I've been a huge fan of ammonites (an extinct class of marine mollusc) practically forever. I have a small stash of cut and polished ammonite slabs that have made their way into many of my pieces over the years. Most of those pieces are pretty elaborate, so I thought it might be nice to have a smaller pendant to wear for casual occasions.
I'm going outline the basic steps for this pendant, but you will find much more detailed step-by-step instructions for putting together a bead embroidered piece, including back stitch, edging brick stitch, and stack stitch can be found in the free first chapter of Every Bead Has a Story. Chapter two has instructions for stitching a peyote stitch bezel, and Chapter three teaches the square stitch bail.
1. The back of most ammonites is irregular, rough, and thick. I took a piece of extra-thick wool felt and cut a small hole that would accommodate the parts of the back that stick out the most.
2. A little bit of brown acrylic paint will make it less likely that the backing will show through the beading, plus it helps a bit to stick down the fuzzies from the wool!
3. I stitched around the outline of the ammonite with size 11/0 seed beads, making sure to have an even number. From that base, I stitched a peyote stitch bezel, ending with a final row of size 15/0 seed beads to cinch it in over the top of the fossil. You can barely see it, but on the left corner, I stitched a herringbone corner instead so that it would wrap nicely around that sharp turn. The instructions are at the link.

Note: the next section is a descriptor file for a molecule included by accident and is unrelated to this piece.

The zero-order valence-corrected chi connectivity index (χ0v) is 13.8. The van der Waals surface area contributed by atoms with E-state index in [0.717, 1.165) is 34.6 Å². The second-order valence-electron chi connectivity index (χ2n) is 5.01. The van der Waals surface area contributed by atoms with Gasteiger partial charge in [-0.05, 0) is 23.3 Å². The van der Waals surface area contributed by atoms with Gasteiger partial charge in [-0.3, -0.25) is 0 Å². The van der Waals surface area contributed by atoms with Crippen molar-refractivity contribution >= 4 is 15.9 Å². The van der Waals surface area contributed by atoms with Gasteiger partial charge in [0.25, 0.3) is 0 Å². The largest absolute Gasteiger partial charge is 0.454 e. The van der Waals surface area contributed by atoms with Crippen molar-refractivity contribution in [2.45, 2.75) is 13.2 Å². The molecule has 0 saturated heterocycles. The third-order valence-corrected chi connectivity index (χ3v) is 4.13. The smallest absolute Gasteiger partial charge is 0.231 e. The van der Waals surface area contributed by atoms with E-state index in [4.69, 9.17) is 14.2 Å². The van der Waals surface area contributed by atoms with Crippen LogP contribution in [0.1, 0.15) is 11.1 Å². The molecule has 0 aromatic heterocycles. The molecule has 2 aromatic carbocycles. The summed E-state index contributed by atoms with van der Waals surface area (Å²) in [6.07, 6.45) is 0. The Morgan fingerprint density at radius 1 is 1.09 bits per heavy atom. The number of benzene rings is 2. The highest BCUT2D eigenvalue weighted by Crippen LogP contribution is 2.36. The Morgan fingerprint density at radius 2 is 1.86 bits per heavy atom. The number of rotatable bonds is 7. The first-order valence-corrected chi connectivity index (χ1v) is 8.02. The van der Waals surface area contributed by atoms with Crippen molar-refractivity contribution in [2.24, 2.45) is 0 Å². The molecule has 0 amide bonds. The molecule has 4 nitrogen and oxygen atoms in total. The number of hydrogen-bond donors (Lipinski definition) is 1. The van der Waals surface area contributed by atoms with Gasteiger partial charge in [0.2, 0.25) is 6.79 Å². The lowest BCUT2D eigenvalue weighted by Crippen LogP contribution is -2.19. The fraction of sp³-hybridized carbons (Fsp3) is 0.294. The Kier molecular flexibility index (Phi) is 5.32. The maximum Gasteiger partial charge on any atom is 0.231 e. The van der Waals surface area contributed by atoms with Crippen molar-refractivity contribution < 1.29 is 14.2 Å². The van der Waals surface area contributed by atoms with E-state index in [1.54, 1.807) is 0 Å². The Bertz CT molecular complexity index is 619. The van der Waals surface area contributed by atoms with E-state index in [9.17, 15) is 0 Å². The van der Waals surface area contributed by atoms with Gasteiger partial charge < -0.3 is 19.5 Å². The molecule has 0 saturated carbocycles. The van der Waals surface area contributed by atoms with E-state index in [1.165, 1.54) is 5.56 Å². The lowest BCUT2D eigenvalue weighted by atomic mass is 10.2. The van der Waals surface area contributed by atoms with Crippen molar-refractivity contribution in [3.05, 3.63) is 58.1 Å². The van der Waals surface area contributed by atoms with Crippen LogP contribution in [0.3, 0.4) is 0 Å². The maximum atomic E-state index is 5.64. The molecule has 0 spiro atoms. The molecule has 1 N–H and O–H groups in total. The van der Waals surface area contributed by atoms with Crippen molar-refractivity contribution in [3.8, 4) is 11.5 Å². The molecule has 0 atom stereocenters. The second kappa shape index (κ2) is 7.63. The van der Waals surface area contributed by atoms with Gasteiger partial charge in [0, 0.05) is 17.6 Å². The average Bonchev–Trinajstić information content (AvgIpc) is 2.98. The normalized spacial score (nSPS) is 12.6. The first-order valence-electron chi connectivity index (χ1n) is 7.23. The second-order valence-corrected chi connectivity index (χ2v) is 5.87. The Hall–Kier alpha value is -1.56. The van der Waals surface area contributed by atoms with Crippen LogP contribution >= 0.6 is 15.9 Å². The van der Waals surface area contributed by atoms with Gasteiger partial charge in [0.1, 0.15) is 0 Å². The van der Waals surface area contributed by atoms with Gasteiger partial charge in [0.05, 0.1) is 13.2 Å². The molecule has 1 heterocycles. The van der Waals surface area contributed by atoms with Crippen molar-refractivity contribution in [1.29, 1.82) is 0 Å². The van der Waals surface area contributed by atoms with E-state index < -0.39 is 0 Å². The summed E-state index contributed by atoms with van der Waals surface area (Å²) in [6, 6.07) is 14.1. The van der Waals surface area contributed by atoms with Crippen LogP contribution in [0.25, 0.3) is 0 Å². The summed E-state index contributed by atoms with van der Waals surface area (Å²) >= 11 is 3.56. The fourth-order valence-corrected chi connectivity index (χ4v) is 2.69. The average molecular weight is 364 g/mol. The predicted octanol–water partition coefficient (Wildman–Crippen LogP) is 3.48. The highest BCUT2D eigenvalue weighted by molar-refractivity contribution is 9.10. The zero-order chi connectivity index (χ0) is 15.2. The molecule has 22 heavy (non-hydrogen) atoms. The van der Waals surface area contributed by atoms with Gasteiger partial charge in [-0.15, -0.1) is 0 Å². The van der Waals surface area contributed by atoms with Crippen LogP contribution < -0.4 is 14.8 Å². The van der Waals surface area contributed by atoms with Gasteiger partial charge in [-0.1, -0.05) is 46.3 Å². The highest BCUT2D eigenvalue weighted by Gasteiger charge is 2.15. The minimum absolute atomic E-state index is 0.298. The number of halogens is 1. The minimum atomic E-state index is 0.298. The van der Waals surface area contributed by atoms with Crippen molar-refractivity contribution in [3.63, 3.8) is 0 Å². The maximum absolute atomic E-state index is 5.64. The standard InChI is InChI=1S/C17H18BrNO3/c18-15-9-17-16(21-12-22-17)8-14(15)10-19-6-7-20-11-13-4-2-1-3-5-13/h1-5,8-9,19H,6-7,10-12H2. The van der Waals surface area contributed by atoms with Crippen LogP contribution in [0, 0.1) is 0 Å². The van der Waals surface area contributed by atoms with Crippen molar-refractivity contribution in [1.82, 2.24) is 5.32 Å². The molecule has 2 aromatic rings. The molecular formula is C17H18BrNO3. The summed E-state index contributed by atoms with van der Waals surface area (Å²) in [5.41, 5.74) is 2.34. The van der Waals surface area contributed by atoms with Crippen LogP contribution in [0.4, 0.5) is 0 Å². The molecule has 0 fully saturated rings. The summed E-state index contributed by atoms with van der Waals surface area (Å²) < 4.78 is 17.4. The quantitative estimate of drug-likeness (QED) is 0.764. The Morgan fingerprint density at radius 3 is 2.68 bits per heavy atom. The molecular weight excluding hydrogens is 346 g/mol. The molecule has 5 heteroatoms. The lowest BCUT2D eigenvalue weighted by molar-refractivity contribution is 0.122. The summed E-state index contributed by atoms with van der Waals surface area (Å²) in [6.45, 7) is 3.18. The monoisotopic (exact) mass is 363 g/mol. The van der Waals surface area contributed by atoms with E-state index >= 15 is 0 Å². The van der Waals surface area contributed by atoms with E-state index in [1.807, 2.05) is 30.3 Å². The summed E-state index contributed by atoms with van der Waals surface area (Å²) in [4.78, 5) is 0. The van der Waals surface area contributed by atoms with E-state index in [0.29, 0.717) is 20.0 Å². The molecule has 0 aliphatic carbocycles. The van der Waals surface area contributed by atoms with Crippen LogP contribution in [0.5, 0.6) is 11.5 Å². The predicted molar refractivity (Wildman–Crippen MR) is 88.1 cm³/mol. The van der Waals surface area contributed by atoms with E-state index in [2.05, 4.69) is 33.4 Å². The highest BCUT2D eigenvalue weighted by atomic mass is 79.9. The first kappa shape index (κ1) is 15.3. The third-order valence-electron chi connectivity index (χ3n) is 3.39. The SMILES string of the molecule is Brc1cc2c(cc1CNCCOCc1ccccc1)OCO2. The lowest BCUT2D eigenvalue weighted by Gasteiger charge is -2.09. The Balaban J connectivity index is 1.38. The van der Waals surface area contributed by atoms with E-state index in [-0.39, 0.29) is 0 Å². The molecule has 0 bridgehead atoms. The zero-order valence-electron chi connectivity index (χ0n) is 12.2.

4. To give it a little added security, I stitched across the piece twice, intersecting in the middle. I'm pretty sure the bezel would have held the fossil in on its own, but I am happy to make sure! Plus, I think the extra Czech bead embellishment looks pretty. You can see that I've also clipped the thick felt (carefully!) around the outline, leaving enough room for one more row of seed beads.
Next week I'll show you how to finish off this pendant. It's a little trickier than usual because of that thick felt!
This post contains affiliate links: Beadaholique
Copyright 2016 Cyndi Lavin. All rights reserved. Not to be reprinted, resold, or redistributed for profit. May be printed out for personal use or distributed electronically provided that entire file, including this notice, remains intact.
I made an ammonite necklace as well a while back: http://pin.it/ChBQOeZ I used some clay to even out the bottom of the ammonite, which worked really well!